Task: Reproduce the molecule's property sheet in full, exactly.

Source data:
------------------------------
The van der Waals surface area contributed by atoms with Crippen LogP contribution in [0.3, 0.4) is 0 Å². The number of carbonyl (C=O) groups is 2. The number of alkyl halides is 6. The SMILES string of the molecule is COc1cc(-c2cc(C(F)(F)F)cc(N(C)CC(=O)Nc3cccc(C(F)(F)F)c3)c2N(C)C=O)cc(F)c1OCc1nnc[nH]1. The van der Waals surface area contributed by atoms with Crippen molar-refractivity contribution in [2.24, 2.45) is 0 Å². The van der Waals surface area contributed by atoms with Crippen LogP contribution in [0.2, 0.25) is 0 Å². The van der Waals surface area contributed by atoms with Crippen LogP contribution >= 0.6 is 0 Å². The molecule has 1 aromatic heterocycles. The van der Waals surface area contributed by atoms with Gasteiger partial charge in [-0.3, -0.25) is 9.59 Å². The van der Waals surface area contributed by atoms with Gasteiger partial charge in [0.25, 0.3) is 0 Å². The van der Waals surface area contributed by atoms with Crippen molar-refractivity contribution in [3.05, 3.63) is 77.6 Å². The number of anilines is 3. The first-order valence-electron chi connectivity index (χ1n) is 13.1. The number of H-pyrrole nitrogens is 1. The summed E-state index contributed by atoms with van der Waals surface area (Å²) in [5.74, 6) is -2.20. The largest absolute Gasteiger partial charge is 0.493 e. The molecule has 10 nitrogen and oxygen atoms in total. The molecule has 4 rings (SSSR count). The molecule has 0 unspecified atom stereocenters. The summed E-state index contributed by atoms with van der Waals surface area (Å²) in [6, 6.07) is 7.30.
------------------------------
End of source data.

The van der Waals surface area contributed by atoms with Crippen LogP contribution in [0.3, 0.4) is 0 Å². The number of carbonyl (C=O) groups is 2. The number of alkyl halides is 6. The SMILES string of the molecule is COc1cc(-c2cc(C(F)(F)F)cc(N(C)CC(=O)Nc3cccc(C(F)(F)F)c3)c2N(C)C=O)cc(F)c1OCc1nnc[nH]1. The van der Waals surface area contributed by atoms with Crippen molar-refractivity contribution in [2.24, 2.45) is 0 Å². The van der Waals surface area contributed by atoms with Crippen LogP contribution in [0.2, 0.25) is 0 Å². The van der Waals surface area contributed by atoms with Crippen LogP contribution >= 0.6 is 0 Å². The molecule has 1 aromatic heterocycles. The van der Waals surface area contributed by atoms with Gasteiger partial charge in [-0.3, -0.25) is 9.59 Å². The van der Waals surface area contributed by atoms with Gasteiger partial charge in [0.25, 0.3) is 0 Å². The van der Waals surface area contributed by atoms with Crippen molar-refractivity contribution in [3.05, 3.63) is 77.6 Å². The number of anilines is 3. The first-order valence-electron chi connectivity index (χ1n) is 13.1. The number of H-pyrrole nitrogens is 1. The summed E-state index contributed by atoms with van der Waals surface area (Å²) in [5.74, 6) is -2.20. The largest absolute Gasteiger partial charge is 0.493 e. The molecule has 10 nitrogen and oxygen atoms in total. The molecule has 4 rings (SSSR count). The molecule has 0 unspecified atom stereocenters. The summed E-state index contributed by atoms with van der Waals surface area (Å²) in [6, 6.07) is 7.30.